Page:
# How to generalize Newman's simplification of O-Tauberian theorem?

Can you prove the next theorem:

Let $$f$$ be Dirichlet series with real, positive coefficients $$(a_n>0)$$. If $$f$$ is holomorphic on $$\Re(z)\ge1$$, but has one singularity at $$z=1$$, then

$$\lim_\limits{z \to 0^+} \left[f(z)-c(z-1)^k\right]$$ exists $$\iff$$ $$\lim_\limits{x \to \infty} \frac{A(x)\ln(x)^{k+1}}{x}=c$$

where $$c$$ and $$k$$ are some real constants and

$$A(x)=\sum_{n=1}^x a_n$$

Behind the theorem:

I'm exploring complex analysis methods in number theory, specifically for determining asymptotic growth of partial sums of multiplicative functions. I have read Newman's proof of PNT, and I tried to use these ides to find the asymptotic growth of the next sum:

$$\sum_{n=1}^{x} \frac{1}{d(n)}$$

where $$d(n)$$ is the number of divisors of $$n$$. It seems to be, and computer approves it, that the growth is $$\frac{cx}{\sqrt{\ln(x)}}$$ for some real constant $$c$$. Now, in order to prove it, I defined $$f$$ to be Dirichlet series with coefficients $$a_n=\frac{1}{d(n)}$$. I proved that $$f(z)-c\sqrt{\zeta(z)}$$ is holomorphic for $$\mathfrak{R}(z)>0$$. Also, I have that $$f(z)-\frac{c}{\sqrt{z-1}}$$ is holomorphic for $$\Re(z)\ge1$$ except for $$1$$. It is not holomorphic at the point $$1$$, so I can't use Newman's analytic theorem. But, if we could ignore it, we would get that,

$$\int_1^\infty \frac{A(t)-ct\sqrt{\ln(t)}}{t^2}dt$$

converges. (That comes out when we differentiate $$f(z)-\frac{c}{\sqrt{z-1}}$$). Here I used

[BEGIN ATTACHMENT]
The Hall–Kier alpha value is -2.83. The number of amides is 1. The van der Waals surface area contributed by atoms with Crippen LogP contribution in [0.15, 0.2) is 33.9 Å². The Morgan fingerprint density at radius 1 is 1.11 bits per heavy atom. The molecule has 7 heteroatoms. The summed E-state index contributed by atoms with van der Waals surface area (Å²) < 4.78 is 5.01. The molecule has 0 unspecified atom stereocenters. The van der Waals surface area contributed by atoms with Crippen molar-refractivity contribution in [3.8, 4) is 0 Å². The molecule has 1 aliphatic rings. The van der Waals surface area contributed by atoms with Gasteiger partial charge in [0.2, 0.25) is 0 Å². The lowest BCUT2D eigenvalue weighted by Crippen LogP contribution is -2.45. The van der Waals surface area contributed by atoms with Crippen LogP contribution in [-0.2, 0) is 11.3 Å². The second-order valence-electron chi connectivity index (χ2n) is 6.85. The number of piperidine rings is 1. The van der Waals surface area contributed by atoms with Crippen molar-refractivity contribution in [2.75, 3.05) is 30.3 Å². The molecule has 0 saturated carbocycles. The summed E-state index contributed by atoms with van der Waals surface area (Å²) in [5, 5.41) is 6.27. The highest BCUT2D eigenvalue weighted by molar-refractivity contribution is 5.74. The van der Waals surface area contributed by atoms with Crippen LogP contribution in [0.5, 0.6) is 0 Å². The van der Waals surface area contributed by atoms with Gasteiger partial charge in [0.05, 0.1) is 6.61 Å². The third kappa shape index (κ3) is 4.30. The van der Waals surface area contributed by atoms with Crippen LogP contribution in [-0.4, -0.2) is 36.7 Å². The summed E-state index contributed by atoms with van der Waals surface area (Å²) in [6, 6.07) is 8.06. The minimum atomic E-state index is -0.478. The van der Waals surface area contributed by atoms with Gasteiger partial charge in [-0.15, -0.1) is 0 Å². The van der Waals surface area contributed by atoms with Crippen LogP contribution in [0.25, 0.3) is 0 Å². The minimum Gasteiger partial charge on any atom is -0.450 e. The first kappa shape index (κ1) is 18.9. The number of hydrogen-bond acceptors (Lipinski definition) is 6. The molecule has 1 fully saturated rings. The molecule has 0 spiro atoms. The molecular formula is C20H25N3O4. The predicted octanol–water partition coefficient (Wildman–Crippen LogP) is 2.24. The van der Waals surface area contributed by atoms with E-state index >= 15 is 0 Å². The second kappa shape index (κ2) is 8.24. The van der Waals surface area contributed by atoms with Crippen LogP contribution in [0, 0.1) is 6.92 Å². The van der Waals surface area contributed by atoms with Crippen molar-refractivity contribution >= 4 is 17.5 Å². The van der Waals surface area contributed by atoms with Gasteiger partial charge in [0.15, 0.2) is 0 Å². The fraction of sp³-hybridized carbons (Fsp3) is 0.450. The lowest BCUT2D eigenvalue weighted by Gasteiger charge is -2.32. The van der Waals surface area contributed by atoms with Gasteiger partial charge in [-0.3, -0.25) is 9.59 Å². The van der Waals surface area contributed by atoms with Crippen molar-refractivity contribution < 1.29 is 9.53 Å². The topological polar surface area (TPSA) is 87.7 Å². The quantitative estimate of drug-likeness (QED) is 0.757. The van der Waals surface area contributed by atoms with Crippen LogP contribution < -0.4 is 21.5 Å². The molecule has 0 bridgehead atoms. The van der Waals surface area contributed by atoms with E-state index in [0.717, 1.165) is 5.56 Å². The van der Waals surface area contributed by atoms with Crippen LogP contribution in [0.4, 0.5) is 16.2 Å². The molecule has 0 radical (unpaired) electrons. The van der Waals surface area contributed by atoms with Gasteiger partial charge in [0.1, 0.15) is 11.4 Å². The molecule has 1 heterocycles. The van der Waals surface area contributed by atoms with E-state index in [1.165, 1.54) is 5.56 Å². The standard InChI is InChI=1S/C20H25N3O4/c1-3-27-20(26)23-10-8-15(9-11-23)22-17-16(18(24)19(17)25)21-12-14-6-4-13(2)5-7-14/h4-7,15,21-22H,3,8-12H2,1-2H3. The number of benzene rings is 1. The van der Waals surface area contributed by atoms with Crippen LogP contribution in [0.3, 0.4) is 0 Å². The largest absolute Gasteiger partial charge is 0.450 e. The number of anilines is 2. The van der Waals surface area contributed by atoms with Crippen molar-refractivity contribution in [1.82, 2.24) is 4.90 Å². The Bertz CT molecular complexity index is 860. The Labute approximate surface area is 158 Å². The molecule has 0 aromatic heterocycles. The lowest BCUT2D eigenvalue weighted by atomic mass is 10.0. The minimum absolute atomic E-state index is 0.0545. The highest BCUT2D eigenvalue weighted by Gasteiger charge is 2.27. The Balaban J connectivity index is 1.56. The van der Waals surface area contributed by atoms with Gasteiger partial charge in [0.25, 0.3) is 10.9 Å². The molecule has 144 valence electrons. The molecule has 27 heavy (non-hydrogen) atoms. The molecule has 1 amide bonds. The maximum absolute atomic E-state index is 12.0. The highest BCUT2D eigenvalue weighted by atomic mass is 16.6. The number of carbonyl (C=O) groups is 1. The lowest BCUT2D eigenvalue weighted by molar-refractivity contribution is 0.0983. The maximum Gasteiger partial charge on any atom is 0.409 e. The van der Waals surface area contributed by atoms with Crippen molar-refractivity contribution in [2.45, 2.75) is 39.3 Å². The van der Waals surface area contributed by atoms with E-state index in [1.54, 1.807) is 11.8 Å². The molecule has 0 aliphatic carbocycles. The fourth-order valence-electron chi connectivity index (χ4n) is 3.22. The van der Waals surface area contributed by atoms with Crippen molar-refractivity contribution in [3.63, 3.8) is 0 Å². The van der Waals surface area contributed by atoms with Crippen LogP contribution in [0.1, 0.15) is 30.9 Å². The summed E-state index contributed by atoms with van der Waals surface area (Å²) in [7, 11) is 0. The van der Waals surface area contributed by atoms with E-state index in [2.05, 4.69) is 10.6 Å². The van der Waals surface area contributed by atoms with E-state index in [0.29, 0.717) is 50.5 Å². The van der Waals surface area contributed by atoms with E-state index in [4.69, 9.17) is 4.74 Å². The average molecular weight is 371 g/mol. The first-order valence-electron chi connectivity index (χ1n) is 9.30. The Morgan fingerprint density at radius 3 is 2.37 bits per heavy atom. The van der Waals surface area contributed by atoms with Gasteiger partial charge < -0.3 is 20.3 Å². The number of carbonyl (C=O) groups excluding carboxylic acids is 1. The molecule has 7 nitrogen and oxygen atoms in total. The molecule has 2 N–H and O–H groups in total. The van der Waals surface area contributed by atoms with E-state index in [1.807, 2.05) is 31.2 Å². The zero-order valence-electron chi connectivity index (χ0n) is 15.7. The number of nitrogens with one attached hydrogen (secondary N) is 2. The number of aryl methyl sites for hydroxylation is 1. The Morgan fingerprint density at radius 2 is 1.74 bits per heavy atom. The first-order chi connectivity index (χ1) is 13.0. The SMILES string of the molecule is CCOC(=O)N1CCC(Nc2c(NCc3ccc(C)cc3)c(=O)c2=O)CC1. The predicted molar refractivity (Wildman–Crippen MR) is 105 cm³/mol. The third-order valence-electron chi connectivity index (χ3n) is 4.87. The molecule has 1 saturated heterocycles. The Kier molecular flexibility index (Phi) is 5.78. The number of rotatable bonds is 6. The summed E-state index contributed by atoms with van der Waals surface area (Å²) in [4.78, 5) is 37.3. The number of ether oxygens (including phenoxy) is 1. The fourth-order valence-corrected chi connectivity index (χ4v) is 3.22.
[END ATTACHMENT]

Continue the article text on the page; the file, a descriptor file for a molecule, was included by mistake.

$$A(x)=\sum_{n=1}^{x} \frac{\ln(n)}{d(n)}$$.

Then, using Newman's idea, we can get that $$A(x)$$~$$cx\sqrt{\ln(x)}$$. From there, using partial summation, we get that the first sum is asymptotically equal to what it is expected to be, $$\frac{cx}{\sqrt{\ln(x)}}$$.

Please, help me, this is going to be in my undergraduate work, I need to know these things. Help me to prove this asymptotic growth.

• I would suggest to take a look at korevaar's tauberian theory bible and see what's known – Conrad Mar 27 at 19:17
• @Conrad Can you please give me a link for that? – donaastor Mar 27 at 19:31
• This is the link to the official version of the book - any decent university library should have it and of course, I am sure that unofficial versions exist too. springer.com/us/book/9783540210580 – Conrad Mar 27 at 22:28

It is Ryo-Kato's generalization of Kable's generalization of Wiener-Ikehara Tauberian theorem. Kable states for $$k$$ of form $$\frac{1}{n}$$, and Ryo-Kato states it for all rational $$k$$. The real $$k$$ is still a mystery, though.